The black chassis, the skeleton of the car, awaits its body. The unpainted brown hulk rests nearby on a wooden pallet. When
assembled and restored, the 1930 Model A Ford coupe will be worth
$45,000 to $50,000. The question is when it will be finished.
Members of the Northern Ohio Model A Club had hoped to complete
the restoration in time for a special exhibition at Phe Western
Reserve Historical Society's Crawford Auto-Aviation Museum
scheduled`for September 2004. The display will spotlight the city's
role in the development of early autoobile manufacturing in
Russia. When Ford Motor Co. sold the Soviets plans in 1929 to make
a Model A clone, Cleveland-based Austin Co. was chosen to design
and manage construction of the Gorky Auto Plant in Nizhny Novgorod,
Russia, which could produce 140,000 cars a year.
The Crawford had planned to use the restored Model A as an
inaugural centerpiece for its proposed Frederick C. Crawford Museum
of Transportation and Industry, originally slated for the Lake Erie
shore. The museum hoped to send the car on tour to the Smithsonian
Institution in Washington, D.C., and eventually trade it for one of
its Russian-made counterparts. But that was before the museum hit
tough financial times, putting plans for the ambitious new facility
on ice indefinitely.
"That also means we are in a holding pattern," says NOMAC club
member David J. Goodman, noting that 30 of yhe club's 75 members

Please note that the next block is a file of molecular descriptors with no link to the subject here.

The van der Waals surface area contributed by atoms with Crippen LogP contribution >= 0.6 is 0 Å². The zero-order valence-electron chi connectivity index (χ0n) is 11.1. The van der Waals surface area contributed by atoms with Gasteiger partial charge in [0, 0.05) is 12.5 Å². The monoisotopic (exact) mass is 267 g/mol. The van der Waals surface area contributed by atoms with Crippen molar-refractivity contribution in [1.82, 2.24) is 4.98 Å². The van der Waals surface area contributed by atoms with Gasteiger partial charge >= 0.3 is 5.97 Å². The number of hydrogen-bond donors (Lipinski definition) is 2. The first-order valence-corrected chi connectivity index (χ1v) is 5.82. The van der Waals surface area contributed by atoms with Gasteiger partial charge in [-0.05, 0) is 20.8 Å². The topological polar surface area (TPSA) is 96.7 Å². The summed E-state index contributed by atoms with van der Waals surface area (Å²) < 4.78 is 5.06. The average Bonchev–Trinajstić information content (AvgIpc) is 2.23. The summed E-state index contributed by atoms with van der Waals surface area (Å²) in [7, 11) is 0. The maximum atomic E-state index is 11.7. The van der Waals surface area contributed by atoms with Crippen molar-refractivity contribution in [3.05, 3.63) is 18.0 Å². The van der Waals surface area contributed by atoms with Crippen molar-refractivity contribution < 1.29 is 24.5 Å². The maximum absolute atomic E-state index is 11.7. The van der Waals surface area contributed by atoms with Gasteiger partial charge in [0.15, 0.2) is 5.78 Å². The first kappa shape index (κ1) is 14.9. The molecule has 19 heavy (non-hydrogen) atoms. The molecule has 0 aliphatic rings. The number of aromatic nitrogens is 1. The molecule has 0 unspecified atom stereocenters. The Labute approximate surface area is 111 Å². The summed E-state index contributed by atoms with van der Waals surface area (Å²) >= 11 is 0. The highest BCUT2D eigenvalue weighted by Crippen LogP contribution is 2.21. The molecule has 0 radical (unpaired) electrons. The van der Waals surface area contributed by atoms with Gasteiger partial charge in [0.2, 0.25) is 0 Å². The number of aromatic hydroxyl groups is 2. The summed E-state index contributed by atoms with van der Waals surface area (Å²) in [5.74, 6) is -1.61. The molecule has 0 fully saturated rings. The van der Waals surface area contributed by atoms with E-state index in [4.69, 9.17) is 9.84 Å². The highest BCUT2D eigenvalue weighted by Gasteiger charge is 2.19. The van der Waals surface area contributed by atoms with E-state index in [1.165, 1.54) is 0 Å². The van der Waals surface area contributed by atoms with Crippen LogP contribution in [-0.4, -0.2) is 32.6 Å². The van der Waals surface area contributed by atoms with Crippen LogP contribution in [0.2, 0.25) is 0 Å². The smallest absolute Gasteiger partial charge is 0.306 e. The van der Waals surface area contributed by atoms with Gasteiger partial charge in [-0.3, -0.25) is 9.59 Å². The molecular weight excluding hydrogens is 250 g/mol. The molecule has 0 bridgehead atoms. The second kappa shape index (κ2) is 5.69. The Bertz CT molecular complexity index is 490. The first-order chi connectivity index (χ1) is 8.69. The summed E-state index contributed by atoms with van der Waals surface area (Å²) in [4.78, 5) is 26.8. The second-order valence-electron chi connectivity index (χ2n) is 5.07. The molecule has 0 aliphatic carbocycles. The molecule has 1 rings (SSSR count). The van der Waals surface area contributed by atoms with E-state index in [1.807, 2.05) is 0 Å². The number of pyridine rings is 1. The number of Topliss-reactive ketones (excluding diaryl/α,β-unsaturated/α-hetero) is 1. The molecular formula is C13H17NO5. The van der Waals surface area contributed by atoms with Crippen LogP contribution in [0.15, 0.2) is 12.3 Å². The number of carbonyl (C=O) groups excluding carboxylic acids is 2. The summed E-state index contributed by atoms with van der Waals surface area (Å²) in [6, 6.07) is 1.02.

have donated parts and labor to the restoration effort, which has
already topped more than $20,000.
But a further $18,000 is needed to complete the body and for
upholstery and paint. Goodman fears that if the restoration isn't
completed soon, rust and other problems could ultimately ruin the
This particular Model A is considered special for two reasons.
The serial numbers on the frame and engine match -- an unusual
occurrence in cars so old. Also, "there is a good possibility,"
according to Goodman, the car was manufactured at the Ford Motor
Co. assembly plant once located at 11610 Euclid Ave.
It's extremely rare for an accredited institution to team with a
local car club to tackle a museum-quality restoration of one of its
own vehicles. But Crawford Auto-Aviation Collection manager Allan
J. Unrein says the club's efforts, which began five years ago, are
highly valued. He explains that some details of the restoration are
very demanding and quirky. Parts of the black-painted chassis, for
example, should be shiny enough to mirror a newspaper, but not so
reflective as to be able to read the words.
For now, the partially assembled car is housed at WRHS's storage
warehouse in Macedonia. Cardboard boxes stacked atop the car's
unfinished hood hold parts, while a nearby coffee can contains
small nuts and bolts.
"This is the story of a fractured dream," says Goodman. "What
began with great enthusiasm has become a major disappointment to
Members are doing what little they can at this point, but have
vowed to work around the clock to finish the car in time for the
September exhibit if funding is found. NOMAC president Ron Stebbins
remains confident, even with thousands of dollars left to go. "We
could make it happen," he says.
-- Jill Sell